When even a walk outside can feel like stepping amid ashes
Upon reading that the United States would no longer be paying into the efforts of the World Health Organization (WHO) in the middle of a worldwide pandemic, I was forced to consider what it really means to suggest that the world is on fire.
No one should have been surprised at the move, save the gall it took to pull that particular trigger in the face of a pandemic. Donald Trump’s administration has always been the boss that tells you what changes the company is making as if they are asking your opinion, testing the temperature of a move before making it clear that was the plan all along. Of course, Trump Inc. is nowhere near as polished as your boss. He is a punch-drunk fighter who telegraphs his punches, the turn of the shoulder indicating a wide hook is well on its way.
With every passing day of his presidency, I have had occasion to say, “The world is on fire,” and anyone who was within earshot knows exactly what I mean. Except it’s not a universal burning. The stock market being on fire means little to the poor man. Voting rights being on fire hold little threat to those who have been suppressed out of access to polls. And so on. The world is a big place. It can hold many flames at once.Get The Other Columbus delivered to your inbox every Wednesday when you sign up for our daily newsletter
The world is grounded and all of the streets are empty, so even a walk is like wandering through the smoking remains of a wildfire, autopsying all of the parking lots which should be full. Peering into the windows of closed restaurants that couldn’t manage to keep staff working for even carry-out orders, counting the tree rings of dust in the corners of their windows. Hunger motes still managing to catch a sun ray, as if pushed through the air by some unseen customer.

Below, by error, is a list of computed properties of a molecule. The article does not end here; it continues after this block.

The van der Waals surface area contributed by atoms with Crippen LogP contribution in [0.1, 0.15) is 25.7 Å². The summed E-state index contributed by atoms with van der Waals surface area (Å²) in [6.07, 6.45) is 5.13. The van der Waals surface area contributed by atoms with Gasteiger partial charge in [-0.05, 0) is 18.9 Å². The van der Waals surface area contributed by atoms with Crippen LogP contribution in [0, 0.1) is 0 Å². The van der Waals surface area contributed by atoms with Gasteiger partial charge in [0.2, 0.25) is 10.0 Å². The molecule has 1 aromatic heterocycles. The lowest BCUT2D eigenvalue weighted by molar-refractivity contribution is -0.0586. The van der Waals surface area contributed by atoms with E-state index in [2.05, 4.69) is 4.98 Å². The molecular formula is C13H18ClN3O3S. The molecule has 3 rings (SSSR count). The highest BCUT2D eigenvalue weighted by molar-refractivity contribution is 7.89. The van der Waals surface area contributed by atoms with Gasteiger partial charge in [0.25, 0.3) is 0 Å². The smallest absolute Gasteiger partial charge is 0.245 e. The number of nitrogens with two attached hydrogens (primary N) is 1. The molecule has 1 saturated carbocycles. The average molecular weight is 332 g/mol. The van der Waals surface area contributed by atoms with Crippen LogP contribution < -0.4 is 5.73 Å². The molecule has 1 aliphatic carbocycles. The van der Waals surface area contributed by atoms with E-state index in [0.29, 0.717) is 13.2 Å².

You have never been more aware of the birds, helped in no small part by the migration pattern of unfurling spring. You want to feed them all. A part of you remembers that we eat the heels of our loaves now, and birdsong laughs at your pandemic math. There is food everywhere for birds, and the air has never been cleaner. Nature thrives in the kiln of human suffering, the pollution’s culprits locked away, trying to remember if bread explodes birds.
Finally the world truly feels on fire. Checking each other’s foreheads for heat, the blood of the infected boiling with fear and a recognition that even if they survive this, they may be forever changed. Anxiety ignites in the chest of the healthy, either boiling the appetite away or burning in the gut, begging for extinguishing through any handy pleasure.
Watching the faces of protesters pressed against the glass at the Ohio Statehouse, the world seems truly on fire now, flames licking at the door. It is a phrase that has found purchase in our minds and is earning its keep. Every day it seems we live in a world that believes more and more that a controlled burn of the herd is better than a glass of water. History will weed out their nonsense, but in the happening of it all you can only see the smoke. From the top of our nation to the misspelled signs and bullhorns of the fearful zombies-to-be, all I can smell are singed brain cells.